By Ben Macklin
“Someday, in the distant future, our grandchildren’s
grandchildren will develop a new equivalent of our classrooms. They will spend many hours
in front of boxes with fires glowing within. May they have the wisdom to know the
difference between light and knowledge. — Plato
Plato was right on the money. The time he
speaks of is now. The most popular activity conducted by internet users the world over is
researching and accessing information from the internet. The internet is already the
single largest information resource known to man, and it continues to grow every day.
Apart from the potential revenue opportunities associated with e-education, lifelong
learning and the effective distribution of information to a nation’s population are
important social and cultural aims for all countries.
At the aggregate level, US residents spend
approximately $740 billion per year on education and training, according to Merrill Lynch.
Widespread broadband adoption represents a significant opportunity for education, training
and distance learning as it brings remote teachers and students closer together and
provides educational institutions with an opportunity to simulate an actual classroom
environment with a fully interactive multimedia experience. For those at home and those at
work, broadband opens up a greater number of educational and training opportunities that
may not be possible with a dial-up connection.
Online education is a market that is already a
multi-million dollar business in the US. One of the leaders in this market, the University
of Phoenix, has reported it expects revenue in 2002 to total over $280 million.
Merrill Lynch estimates that the e-learning
sector in the US will be worth over $25 billion by 2003. They predict that corporate
learning will generate $11.4 billion of this total.
International Data Corp. (IDC) correspondingly forecasts significant growth in the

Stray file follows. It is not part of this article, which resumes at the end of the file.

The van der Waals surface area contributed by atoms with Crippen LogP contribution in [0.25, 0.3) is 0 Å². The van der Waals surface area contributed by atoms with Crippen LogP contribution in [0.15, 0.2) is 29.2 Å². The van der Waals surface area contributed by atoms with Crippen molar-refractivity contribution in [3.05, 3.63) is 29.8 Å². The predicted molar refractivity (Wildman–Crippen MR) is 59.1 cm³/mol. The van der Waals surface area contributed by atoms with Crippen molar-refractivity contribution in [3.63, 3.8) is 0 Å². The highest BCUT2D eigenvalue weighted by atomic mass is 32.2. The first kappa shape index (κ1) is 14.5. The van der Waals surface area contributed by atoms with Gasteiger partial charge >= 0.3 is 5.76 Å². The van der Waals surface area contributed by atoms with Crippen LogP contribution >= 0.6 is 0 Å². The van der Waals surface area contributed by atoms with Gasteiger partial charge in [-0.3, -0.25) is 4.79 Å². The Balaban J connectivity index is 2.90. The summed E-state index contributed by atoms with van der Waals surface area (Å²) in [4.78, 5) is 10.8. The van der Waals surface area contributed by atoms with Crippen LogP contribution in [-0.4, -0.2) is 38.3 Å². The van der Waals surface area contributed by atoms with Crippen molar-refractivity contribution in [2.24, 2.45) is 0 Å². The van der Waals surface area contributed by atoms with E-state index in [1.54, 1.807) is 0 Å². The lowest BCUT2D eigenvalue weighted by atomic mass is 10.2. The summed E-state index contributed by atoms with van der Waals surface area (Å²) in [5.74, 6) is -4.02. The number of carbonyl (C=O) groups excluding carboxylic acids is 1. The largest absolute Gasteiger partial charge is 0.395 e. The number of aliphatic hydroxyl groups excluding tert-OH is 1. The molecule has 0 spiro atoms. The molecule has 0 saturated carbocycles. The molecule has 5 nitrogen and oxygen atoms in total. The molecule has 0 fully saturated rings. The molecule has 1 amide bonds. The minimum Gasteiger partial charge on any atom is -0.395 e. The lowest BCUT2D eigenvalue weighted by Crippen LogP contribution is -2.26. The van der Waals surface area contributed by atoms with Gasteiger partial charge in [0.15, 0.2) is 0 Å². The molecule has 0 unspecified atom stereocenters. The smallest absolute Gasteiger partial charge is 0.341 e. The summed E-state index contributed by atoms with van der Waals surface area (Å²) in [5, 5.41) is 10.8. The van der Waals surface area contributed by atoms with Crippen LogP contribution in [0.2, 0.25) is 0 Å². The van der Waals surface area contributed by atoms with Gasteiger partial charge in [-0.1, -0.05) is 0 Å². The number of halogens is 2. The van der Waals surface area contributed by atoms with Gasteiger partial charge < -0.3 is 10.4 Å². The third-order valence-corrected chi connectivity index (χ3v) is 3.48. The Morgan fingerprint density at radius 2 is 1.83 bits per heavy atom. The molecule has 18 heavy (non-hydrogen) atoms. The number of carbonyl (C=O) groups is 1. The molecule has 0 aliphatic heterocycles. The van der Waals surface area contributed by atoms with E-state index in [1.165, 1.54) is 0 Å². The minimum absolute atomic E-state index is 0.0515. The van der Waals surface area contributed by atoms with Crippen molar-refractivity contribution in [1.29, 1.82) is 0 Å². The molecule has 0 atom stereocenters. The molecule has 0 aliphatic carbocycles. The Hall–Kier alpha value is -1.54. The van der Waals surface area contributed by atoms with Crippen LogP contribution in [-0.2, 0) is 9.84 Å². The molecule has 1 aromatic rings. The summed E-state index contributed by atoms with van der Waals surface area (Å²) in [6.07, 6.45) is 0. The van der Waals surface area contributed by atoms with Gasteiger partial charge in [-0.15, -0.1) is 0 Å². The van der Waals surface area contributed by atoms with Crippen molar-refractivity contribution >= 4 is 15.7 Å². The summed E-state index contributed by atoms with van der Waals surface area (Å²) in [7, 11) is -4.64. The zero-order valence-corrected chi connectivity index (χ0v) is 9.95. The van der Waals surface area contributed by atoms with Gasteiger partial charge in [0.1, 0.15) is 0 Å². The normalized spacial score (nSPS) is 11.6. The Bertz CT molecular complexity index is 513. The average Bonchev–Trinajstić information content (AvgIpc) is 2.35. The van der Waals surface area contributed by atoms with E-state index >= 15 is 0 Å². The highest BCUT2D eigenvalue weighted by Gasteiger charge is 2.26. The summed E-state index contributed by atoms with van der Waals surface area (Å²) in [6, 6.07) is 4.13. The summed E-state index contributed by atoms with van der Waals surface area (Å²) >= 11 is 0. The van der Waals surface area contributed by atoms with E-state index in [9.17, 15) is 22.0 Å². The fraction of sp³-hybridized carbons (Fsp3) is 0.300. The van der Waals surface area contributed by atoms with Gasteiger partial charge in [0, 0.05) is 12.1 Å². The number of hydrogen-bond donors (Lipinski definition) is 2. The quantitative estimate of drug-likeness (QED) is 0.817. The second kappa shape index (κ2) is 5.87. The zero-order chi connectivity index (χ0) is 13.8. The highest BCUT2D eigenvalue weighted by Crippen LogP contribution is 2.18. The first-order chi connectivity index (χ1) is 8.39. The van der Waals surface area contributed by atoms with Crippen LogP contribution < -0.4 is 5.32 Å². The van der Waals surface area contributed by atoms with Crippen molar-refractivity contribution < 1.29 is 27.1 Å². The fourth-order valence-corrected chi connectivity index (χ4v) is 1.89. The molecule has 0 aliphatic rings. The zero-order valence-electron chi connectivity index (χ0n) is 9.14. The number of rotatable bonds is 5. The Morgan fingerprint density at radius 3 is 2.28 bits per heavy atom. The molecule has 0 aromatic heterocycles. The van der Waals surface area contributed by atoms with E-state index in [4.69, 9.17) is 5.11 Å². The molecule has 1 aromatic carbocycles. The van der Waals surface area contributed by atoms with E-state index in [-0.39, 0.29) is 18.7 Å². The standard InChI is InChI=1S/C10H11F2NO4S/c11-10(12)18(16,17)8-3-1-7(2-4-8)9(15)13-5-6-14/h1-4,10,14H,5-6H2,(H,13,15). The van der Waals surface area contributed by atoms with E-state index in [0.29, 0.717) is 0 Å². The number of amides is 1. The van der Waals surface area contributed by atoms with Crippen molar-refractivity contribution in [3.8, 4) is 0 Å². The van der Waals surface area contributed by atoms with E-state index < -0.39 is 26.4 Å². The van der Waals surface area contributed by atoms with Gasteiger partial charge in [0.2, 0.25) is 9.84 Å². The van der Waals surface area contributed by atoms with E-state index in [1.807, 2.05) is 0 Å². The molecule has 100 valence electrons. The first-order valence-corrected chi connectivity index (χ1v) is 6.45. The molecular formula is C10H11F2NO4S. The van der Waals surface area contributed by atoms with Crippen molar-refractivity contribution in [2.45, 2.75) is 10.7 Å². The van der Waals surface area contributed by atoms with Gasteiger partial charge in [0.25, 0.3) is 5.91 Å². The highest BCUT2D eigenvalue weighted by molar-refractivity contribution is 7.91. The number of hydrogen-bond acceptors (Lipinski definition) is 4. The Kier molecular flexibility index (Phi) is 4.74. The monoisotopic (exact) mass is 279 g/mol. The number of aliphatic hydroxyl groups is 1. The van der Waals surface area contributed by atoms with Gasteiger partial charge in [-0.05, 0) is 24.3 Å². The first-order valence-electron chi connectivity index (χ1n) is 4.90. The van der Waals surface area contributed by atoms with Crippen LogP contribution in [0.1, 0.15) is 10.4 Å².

corporate market for e-learning, rising to $18 billion in 2005 from $2.3 billion in 2000.
Results from a study done by Sage Research indicate that continuing school
education has the potential to be a $3 billion dollar industry. They asked respondents
their willingness to pay $50 per college credit to receive multimedia education from
accredited schools and 14.3% indicated they would pay for this service. Additionally,
respondents indicated their willingness to spend $5 per month for unlimited access to
multimedia encyclopedias, as well as cooking, language and music education.
Education is an investment for the future. If broadband can provide
individuals and organizations with greater access to education, training and learning
resources, then it not only makes sense for a household to invest in broadband, but it
also makes sense for companies, communities and governments to invest in broadband
infrastructure and services. According to the International Telecommunication Union (ITU),
one of the significant reasons why the demand for broadband is so high in South Korea is
not only because South Koreans like to play multi-user games, but that a high-speed
internet connection is regarded as an important family investment.
Ben Macklin is the author of the Benefits
of Broadband Report, released this week. In Part 1, Macklin discussed “The
Costs.” In Part 2, Macklin tackled “Telecommuting.” There are about 900
records in the eMarketer eStat Database for the term “broadband.”
Ben Macklin is a Senior Analyst for
eMarketer and the author of the Interactive TV: Reality & Opportunity Report, North
America Online Report, Telecommunications Spending Report, the North American Wireless
Report and The Broadband Report.
E-mail him at [email protected]
with comments, suggestions and questions.